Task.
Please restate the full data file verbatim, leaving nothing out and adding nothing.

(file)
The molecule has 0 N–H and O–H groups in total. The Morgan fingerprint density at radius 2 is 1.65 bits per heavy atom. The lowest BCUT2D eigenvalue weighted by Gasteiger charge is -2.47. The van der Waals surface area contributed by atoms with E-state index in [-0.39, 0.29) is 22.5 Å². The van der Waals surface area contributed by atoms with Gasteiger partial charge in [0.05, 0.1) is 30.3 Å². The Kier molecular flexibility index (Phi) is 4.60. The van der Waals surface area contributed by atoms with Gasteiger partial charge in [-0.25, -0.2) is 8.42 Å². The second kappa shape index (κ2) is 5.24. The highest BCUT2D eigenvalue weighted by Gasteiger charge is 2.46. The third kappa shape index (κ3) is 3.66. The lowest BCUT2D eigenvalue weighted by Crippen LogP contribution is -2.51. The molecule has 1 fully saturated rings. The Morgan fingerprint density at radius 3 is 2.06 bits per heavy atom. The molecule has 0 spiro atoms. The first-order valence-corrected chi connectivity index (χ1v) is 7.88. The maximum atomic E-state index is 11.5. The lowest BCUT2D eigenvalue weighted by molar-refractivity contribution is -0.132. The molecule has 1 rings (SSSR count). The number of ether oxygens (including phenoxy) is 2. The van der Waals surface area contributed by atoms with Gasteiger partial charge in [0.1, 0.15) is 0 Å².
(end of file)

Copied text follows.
The molecule has 0 N–H and O–H groups in total. The Morgan fingerprint density at radius 2 is 1.65 bits per heavy atom. The lowest BCUT2D eigenvalue weighted by Gasteiger charge is -2.47. The van der Waals surface area contributed by atoms with E-state index in [-0.39, 0.29) is 22.5 Å². The van der Waals surface area contributed by atoms with Gasteiger partial charge in [0.05, 0.1) is 30.3 Å². The Kier molecular flexibility index (Phi) is 4.60. The van der Waals surface area contributed by atoms with Gasteiger partial charge in [-0.25, -0.2) is 8.42 Å². The second kappa shape index (κ2) is 5.24. The highest BCUT2D eigenvalue weighted by Gasteiger charge is 2.46. The third kappa shape index (κ3) is 3.66. The lowest BCUT2D eigenvalue weighted by Crippen LogP contribution is -2.51. The molecule has 1 fully saturated rings. The Morgan fingerprint density at radius 3 is 2.06 bits per heavy atom. The molecule has 0 spiro atoms. The first-order valence-corrected chi connectivity index (χ1v) is 7.88. The maximum atomic E-state index is 11.5. The lowest BCUT2D eigenvalue weighted by molar-refractivity contribution is -0.132. The molecule has 1 rings (SSSR count). The number of ether oxygens (including phenoxy) is 2. The van der Waals surface area contributed by atoms with Gasteiger partial charge in [0.1, 0.15) is 0 Å².